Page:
Two days ago, I posted a blog entitled A Hungarian Artist Goes to War about the experiences of a young Magyar officer who was called up for the First World War on the Galician Front. In that post, I concentrated on Béla Zombory-Moldován’s paintings. Today, I would like to reprint a review of his memoirs about fighting the Russians in 1915. Entitled The Burning of the World: A Memoir of 1914, his book was translated by his grandson Peter and released by the New York Review of Books. Here is an edited text of my review from Goodreads.Com:
When the wounded Béla Zombory-Moldován went by train through Eperjes (now Presov) early in 1915, my father was nearby, a toddler at the age of three. I cannot help but wonder if he heard the train go by, carrying the wounded officers and men of the Royal Hungarian Army after its defeat to the Russians at Rava-Ruska.
BZM, as I shall call him, managed to survive and, in fact, managed to live for another half century, becoming one of Hungary’s most beloved artists. But in The Burning of the World: A Memoir of 1914, we see only a tiny slice of that life. Would that it were more! Supposedly the remainder of his autobiography was hidden or destroyed by a relative for personal reasons.
We tend not to know much about the Galician Front in 1914-1915, except that the casualty rates for the monarchy’s forces were horrifying. In the first two weeks of fighting alone, the Austro-Hungarian forces lost some 400,000 killed, wounded or captured. The “butcher’s bill” rose to 850,000 by the end of 1914 and to 1,600,000 by March.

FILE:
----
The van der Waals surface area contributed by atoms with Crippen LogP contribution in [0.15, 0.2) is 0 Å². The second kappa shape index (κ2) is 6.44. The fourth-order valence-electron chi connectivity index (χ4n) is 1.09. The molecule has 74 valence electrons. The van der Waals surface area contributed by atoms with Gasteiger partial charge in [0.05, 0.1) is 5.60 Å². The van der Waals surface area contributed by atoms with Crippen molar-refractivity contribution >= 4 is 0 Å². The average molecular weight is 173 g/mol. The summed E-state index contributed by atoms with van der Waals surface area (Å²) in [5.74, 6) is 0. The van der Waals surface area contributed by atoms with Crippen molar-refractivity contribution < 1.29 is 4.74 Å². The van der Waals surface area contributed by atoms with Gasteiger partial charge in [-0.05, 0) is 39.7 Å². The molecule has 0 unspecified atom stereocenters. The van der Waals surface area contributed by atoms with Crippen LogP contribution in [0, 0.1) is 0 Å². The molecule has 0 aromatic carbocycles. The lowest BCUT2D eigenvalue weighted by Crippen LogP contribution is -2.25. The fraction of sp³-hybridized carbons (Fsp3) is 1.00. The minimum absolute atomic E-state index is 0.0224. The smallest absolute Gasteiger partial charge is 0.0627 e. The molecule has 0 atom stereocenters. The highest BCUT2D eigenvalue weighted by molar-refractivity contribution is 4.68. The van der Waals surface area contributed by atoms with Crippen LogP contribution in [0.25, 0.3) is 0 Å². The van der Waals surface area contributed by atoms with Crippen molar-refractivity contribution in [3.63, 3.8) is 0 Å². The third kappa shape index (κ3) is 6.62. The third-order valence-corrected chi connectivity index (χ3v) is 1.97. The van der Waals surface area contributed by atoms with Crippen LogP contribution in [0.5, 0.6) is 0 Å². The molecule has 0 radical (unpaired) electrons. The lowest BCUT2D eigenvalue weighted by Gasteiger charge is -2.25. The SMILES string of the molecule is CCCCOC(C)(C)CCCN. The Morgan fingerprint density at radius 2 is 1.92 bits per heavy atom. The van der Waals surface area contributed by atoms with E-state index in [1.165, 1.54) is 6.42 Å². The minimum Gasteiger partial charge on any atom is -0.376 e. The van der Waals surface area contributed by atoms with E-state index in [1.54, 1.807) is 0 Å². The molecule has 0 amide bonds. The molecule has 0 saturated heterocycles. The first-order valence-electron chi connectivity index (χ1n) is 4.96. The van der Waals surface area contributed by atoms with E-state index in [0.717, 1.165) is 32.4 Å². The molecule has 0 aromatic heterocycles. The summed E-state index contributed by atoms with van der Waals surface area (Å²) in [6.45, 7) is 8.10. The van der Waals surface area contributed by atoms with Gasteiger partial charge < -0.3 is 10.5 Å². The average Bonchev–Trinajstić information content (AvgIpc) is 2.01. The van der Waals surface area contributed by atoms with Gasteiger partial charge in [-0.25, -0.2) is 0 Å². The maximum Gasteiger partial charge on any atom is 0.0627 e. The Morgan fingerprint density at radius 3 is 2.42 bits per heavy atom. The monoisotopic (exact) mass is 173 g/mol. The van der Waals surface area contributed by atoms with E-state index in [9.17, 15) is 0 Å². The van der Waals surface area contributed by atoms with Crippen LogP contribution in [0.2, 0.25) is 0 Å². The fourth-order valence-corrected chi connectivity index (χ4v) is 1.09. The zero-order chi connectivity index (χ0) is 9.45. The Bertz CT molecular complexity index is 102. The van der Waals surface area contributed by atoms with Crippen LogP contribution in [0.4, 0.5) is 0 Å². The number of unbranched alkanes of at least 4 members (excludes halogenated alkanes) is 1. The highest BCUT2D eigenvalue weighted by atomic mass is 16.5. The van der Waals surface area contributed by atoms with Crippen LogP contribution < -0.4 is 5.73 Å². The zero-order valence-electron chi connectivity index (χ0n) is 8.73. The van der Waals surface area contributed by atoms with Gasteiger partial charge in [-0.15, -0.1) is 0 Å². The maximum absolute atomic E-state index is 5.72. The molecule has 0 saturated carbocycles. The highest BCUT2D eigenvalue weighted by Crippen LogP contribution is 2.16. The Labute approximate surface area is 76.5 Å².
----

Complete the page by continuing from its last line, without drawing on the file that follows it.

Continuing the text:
We meet young Béla at a seaside resort in Croatia (then part of Hungary) the day that war is declared. Then we follow him to Veszprém, where he is called up to report, and from there to Galicia, where he engages in the battles at Rava-Ruska and Magierov. Wounded, he returns to Budapest where he has a month to recuperate before returning to duty. During that month, he visits a village priest relative in the north of Hungary, and then returns for a while to the Croatian Adriatic.
During this time, BZM came to a realization:
Nature slumbered, seemingly indifferent. Everything moved forward in accordance with unchanging laws; sleeping or waking, every struggle, in accordance with its slow, gradual, hidden evolutionary laws. Nature flowed on its course, impervious to the absurd behavior of men, their mutual slaughter and assorted acts of wickedness. The whole world was manifestly indifferent in the face of the life-and-death struggles of men: it neither took their side nor opposed them, but simply paid no attention. Let them get on with it. Let them reap what they sow.